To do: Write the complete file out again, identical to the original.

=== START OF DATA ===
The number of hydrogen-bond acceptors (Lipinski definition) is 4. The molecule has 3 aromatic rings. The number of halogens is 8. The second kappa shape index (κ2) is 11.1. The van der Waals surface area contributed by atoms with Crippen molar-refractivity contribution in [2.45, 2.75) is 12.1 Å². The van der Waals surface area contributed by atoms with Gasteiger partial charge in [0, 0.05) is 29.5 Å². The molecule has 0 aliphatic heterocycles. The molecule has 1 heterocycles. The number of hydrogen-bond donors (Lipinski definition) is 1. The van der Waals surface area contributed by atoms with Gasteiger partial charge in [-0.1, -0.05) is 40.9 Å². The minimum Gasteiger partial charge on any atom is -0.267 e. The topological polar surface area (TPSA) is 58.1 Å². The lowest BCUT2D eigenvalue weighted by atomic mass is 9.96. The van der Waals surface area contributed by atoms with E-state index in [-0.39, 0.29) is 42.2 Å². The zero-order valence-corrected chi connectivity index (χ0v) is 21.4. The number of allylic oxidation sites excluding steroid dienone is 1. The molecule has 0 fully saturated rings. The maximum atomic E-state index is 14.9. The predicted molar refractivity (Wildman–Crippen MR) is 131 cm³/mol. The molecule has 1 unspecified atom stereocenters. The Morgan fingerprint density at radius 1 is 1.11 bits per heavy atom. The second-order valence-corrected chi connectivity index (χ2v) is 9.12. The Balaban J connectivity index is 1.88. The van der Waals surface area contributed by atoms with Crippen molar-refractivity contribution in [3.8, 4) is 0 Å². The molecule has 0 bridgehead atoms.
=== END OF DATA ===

The number of hydrogen-bond acceptors (Lipinski definition) is 4. The molecule has 3 aromatic rings. The number of halogens is 8. The second kappa shape index (κ2) is 11.1. The van der Waals surface area contributed by atoms with Crippen molar-refractivity contribution in [2.45, 2.75) is 12.1 Å². The van der Waals surface area contributed by atoms with Gasteiger partial charge in [0, 0.05) is 29.5 Å². The molecule has 0 aliphatic heterocycles. The molecule has 1 heterocycles. The number of hydrogen-bond donors (Lipinski definition) is 1. The van der Waals surface area contributed by atoms with Gasteiger partial charge in [-0.1, -0.05) is 40.9 Å². The minimum Gasteiger partial charge on any atom is -0.267 e. The topological polar surface area (TPSA) is 58.1 Å². The lowest BCUT2D eigenvalue weighted by atomic mass is 9.96. The van der Waals surface area contributed by atoms with E-state index in [-0.39, 0.29) is 42.2 Å². The zero-order valence-corrected chi connectivity index (χ0v) is 21.4. The number of allylic oxidation sites excluding steroid dienone is 1. The molecule has 0 fully saturated rings. The maximum atomic E-state index is 14.9. The predicted molar refractivity (Wildman–Crippen MR) is 131 cm³/mol. The molecule has 1 unspecified atom stereocenters. The Morgan fingerprint density at radius 1 is 1.11 bits per heavy atom. The second-order valence-corrected chi connectivity index (χ2v) is 9.12. The Balaban J connectivity index is 1.88. The van der Waals surface area contributed by atoms with Crippen molar-refractivity contribution in [3.8, 4) is 0 Å². The molecule has 0 bridgehead atoms.